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The history of Hasidism: A New History by those who wrote it

Editor’s Note: In 2018, the Forward published this essay raising concerns about female representation in Jewish Studies, focused on a 2017 book about Hasidism. One of its authors responded this month with a broader critique of diversity in the field. The original critics then had another take, and now more of the authors are responding.

Our massive 2017 book, “Hasidism: A New History,” has now been criticized twice in the pages of the Forward for not having enough representation of women. We want to share with Forward readers the unusual backstory of how this book came to be and what we believe it accomplished.

The book grew out of a special study group of international scholars meeting at the Institute for Advanced Study at the Hebrew University of Jerusalem starting in 2007. Bringing together men and women as well as younger and more senior scholars, we tried to see if we could provide new insights into understanding what Hasidism was, where it came from, and how it had changed over time. The bi-weekly seminar attracted some twenty-five historians, sociologists, philosophers, anthropologists and others interested in the field, including some actual Hasidim. Out of this project came several others, perhaps the most extraordinary being this book.

Unlike a standard academic text, this one was written collaboratively by a team of nine scholars: five Israelis, two Europeans and two Americans; eight men and one woman; one Christian and eight Jews, one of them of Mizrahi origin, the others Ashkenazi. (Unfortunately, the female scholar had to withdraw from the project three years before publication for personal reasons.) Some of the group are religious, others secular; some senior in the field, others junior. The hope was to take all the ideas we’d shared in Jerusalem and build them into a comprehensive narrative spanning the emergence of Hasidism in the 18th century to its development in the 21st.

The team spent four summers in Leipzig, Germany, at the Simon Dubnow Institute. There, we wrote together, argued and ultimately produced a book that, we hope, sounds like it was written by a single author. In recognition of this process, quite unique in the social sciences and humanities, we received a Collaborative Research Grant from the National Endowment for the Humanities and presented our work to a sold-out event in December 2017 at the Smithsonian Institute as well as at the Association for Jewish Studies.

Nine scholars working together did not always mean agreement – far from it! We debated loudly. The Germans working at the Dubnow Institute were at first taken aback by our vocal arguments, but then came to cheer us on. Our disagreements were sometimes based on disciplinary or cultural differences. But by rigorously criticizing each other’s texts in a constructive spirit, we were able to produce a coherent narrative.

Some have argued that the book lacks a female point of view. We do not believe that only women can write and think about women any more than only Jews can write and think about Jews. To attack a book mainly because of the gender or identity of its authors, rather than the content of its pages, seems to us irresponsible: a book is much more than its title page.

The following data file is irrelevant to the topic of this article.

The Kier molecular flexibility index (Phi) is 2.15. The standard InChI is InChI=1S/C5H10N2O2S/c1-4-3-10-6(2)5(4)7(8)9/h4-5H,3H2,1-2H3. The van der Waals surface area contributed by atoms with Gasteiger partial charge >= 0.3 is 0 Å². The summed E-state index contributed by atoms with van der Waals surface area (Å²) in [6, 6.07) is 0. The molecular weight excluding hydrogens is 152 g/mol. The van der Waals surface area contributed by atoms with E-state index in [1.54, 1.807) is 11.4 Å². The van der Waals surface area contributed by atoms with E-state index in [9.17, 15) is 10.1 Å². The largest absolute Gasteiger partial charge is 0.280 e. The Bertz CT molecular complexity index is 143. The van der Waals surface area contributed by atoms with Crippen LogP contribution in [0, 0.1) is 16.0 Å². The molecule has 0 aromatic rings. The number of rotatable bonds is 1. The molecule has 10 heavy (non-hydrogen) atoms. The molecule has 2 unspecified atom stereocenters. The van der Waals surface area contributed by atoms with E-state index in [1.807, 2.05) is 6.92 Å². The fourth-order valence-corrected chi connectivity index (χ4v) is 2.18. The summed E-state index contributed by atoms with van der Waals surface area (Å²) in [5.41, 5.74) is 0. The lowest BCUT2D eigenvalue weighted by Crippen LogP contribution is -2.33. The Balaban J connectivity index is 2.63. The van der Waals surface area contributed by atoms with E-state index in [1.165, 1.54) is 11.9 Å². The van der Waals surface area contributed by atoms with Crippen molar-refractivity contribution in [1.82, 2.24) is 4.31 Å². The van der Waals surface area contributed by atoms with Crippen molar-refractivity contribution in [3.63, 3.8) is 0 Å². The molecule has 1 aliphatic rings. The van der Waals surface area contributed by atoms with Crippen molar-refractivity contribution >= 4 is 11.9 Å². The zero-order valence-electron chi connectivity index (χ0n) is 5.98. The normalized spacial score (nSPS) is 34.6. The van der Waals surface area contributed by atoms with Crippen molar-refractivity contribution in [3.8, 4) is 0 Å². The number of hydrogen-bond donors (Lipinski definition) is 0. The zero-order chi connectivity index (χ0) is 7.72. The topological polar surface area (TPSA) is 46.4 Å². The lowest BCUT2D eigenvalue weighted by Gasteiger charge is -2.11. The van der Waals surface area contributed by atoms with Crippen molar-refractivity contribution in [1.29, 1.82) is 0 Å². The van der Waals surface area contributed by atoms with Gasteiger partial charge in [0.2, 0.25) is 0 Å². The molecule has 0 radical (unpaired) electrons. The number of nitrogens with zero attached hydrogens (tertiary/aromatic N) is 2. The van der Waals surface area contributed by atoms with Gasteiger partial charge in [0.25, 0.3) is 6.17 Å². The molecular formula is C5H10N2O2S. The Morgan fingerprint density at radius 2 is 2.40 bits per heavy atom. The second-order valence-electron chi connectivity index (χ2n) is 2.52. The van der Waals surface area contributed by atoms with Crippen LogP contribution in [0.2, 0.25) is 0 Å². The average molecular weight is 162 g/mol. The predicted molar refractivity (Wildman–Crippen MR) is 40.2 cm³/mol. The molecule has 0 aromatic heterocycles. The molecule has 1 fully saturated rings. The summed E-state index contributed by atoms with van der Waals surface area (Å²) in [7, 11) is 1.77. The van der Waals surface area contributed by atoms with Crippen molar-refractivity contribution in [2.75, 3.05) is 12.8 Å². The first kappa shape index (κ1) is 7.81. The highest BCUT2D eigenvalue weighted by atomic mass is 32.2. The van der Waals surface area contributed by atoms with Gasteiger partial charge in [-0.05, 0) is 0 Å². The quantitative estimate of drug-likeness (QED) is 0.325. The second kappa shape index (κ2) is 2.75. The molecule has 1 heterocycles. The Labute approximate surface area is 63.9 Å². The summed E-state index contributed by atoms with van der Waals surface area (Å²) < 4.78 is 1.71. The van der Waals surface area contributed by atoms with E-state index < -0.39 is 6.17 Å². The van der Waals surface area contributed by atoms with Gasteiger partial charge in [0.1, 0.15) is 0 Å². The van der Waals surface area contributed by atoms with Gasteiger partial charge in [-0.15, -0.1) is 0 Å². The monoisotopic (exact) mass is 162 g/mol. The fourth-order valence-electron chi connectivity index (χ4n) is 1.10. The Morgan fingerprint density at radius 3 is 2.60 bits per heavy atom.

In fact, one of the issues that we debated hotly was the role of women in Hasidism. We were guided by Ada Rapoport-Albert, an emerita professor and head of Hebrew and Jewish Studies at University College London who was one of the original members of our team — not because she is a woman but because her pathbreaking work on the subject throws cold water on the idea that Hasidism was originally a “feminist” movement.

The subject of women appears throughout our book, as attested by the twenty-four separate entries under “Women” in the index. Among the topics we discuss are: the place of women in 18th-century Poland, the impact of 18th-century Hasidism on women and the family; the special role of women as Hasidic leaders in 19th-century Chernobyl and in 20th-century Belz; women in Hasidic courts and in local shtiblakh in the 19th-century; the role of Hasidic women during the Holocaust; marital relations in post-Holocaust Hasidic groups; the ascetical “holiness” regulations of Ger, Slonim and Toldot Aharon in contemporary Israel; and , the unique role for women carved out by Chabad. The picture that emerges from this story is one of initial exclusion of women in the 18th century, to partial integration in the 19th and a fuller integration in the 20th.

On the question of women, as on many other questions, there is much more work to be done. Our book, long as it is, does not pretend to have exhausted the subject of Hasidism. But we hope to have shown readers how, despite what many may think about the academic world, scholars can put aside petty differences to work productively together.

David Assaf is Professor of Jewish History at Tel Aviv University; David Biale is Emanuel Ringelblum Distinguished Professor of Jewish History at the University of California, Davis; and Samuel C. Heilman is Distinguished Professor of Sociology at Queens College and the Graduate Center, CUNY.

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